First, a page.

Effective treatment of craniofacial pain requires knowledge of the relationships between neural structures, neurotransmitters and receptors that may be therapeutic targets. The physiological basis for these relationships is grounded in the anatomical arrangements between primary afferents, descending projections, interneurons, and efferent projection neurons in the trigeminal dorsal horn. The long-term goal of this work is to understand the anatomical relationship between neuronal elements that mediate or modulate nociception in the trigeminal dorsal horn. The proposed studies use corneal afferents as a nociceptive marker and will examine the relationships between these afferents and other neurons, including interneurons, projection neurons, and descending inputs, in the trigeminal dorsal horn. Studies in Aim 1 will determine if corneal afferents target inhibitory interneurons, trigeminothalamic or trigeminopontine projection neurons;thus defining the basic connectivity of these afferents. Corneal afferents project to two distinct regions of trigeminal dorsal horn, and these regions are thought to mediate functionally distinct components of corneal nociception. Preliminary data demonstrate that the neurotransmitter and transporter content of corneal afferent projections to these two regions are distinct.
In Aim 2, differences in the expression of neuronal markers will be examined in corneal afferents, including various putative sensory transduction molecules. Additional studies will determine if select populations of corneal afferents target specific populations of target neurons defined in Aim 1.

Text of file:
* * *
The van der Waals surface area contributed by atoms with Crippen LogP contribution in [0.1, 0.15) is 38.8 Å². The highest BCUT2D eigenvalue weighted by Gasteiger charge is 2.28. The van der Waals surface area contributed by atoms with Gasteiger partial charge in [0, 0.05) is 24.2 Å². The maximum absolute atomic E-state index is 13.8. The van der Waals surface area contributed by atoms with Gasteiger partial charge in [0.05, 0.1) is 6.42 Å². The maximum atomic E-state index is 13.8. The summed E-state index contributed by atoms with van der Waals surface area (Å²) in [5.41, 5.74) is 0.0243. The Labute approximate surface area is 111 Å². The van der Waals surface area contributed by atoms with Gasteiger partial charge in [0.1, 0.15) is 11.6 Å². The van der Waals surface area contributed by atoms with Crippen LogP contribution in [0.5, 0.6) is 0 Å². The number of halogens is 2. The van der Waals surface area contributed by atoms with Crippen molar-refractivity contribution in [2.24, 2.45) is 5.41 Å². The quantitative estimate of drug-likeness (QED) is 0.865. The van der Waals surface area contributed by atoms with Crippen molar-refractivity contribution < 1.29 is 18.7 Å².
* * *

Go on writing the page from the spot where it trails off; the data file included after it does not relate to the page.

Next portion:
In Aim 3, the targets of descending medullary projections will be examined to determine if these neurons converge on similar neurons with corneal afferents. Together these studies will provide a more specific understanding of the anatomical relationships between corneal afferents and descending afferent projections, inhibitory interneurons and efferent projection neurons within the trigeminal dorsal horn. These results will provide information about the anatomical substrates for ocular pain and potential mechanisms for both neuronal plasticity and therapeutic targets in the trigeminal dorsal horn.
Orofacial pain represents a significant public health concern, afflicting more than 10% of adults, and 50% of elderly adults. Pain arising from corneal injury is on the rise due to the increased number of Americans undergoing refractive eye surgery, including PRK and LASIK (Belmonte, 2004, 2007). Other sources of ocular pain include dry eye, uveitis, and contact lens use. The studies in this proposal are designed to understand the neural pathways involved in transmitting pain from the cornea to the brain.
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